Jim Newell opined in Slate that the controversy over Schiff's refusal to recognize Stefanik was "manufactured," as everyone on the committee was familiar with the established rules and had conducted a hearing under those same rules just two days earlier:

The episode was entirely a stunt, and the incredulity on Nunes and Stefanik’s faces manufactured.

Both Nunes and Stefanik knew what the impeachment resolution said about the rules of the hearing. The entire committee knows what they are. I heard them complain about this particular rule -- that the ranking member would only be able to yield time to counsel during these 45-minute periods, ahead of the usual five-minute rounds for each member that would come immediately afterward -- when the resolution was released, and I watched them debate it in the Rules Committee. [The previous] hearing had already proceeded under precisely the same rules, with Nunes obediently sharing his time with his committee counsel, Steve Castor, and no one else. But, hey, they produced their content: Cult leader Adam Schiff shuts up a Republican woman. Coming soon to five hours of prime-time Fox News coverage.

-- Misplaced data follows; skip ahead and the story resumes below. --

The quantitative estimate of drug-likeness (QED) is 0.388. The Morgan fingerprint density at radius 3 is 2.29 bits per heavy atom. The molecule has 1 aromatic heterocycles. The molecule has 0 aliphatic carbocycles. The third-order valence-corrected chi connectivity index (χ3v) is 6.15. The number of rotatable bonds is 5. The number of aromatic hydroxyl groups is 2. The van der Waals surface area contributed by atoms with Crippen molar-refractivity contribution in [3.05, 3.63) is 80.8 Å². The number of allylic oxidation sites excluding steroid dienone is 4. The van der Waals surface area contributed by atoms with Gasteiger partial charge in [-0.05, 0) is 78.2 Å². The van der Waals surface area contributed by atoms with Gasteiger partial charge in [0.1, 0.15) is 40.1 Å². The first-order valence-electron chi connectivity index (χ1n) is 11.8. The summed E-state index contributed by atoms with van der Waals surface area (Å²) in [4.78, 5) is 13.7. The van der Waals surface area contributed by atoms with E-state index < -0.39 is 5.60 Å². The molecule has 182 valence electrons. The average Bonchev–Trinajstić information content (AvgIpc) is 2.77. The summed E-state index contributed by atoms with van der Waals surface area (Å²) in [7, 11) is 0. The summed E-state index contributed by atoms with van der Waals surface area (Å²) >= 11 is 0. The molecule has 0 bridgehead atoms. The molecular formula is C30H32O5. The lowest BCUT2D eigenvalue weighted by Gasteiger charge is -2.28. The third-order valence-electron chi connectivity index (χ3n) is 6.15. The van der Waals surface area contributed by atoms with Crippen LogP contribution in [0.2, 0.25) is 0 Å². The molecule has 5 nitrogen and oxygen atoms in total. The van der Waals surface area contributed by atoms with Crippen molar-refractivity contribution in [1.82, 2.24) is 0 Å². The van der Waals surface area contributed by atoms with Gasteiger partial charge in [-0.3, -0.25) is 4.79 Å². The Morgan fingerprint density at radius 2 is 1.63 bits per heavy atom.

Later in the hearing, when each member was allotted five minutes for questioning, Stefanik would spend her share submitting into the record a bunch of HuffPost and Vox articles about Adam Schiff, reciting each headline out loud, before yielding back the remainder.


Newell, Jim. “How Republicans Tried to Manufacture Outrage During Friday’s Impeachment Hearing.”    Slate. 15 November 2019.

U.S. House of Representatives. “H. Res. 660.”    31 October 2019.

Muñoz, Gabriella. “Procedural Clash Kicks off Republican Questions of Marie Yovanovitch.”    The Washington Times. 15 November 2019.

David Mikkelson founded the site now known as snopes.com back in 1994.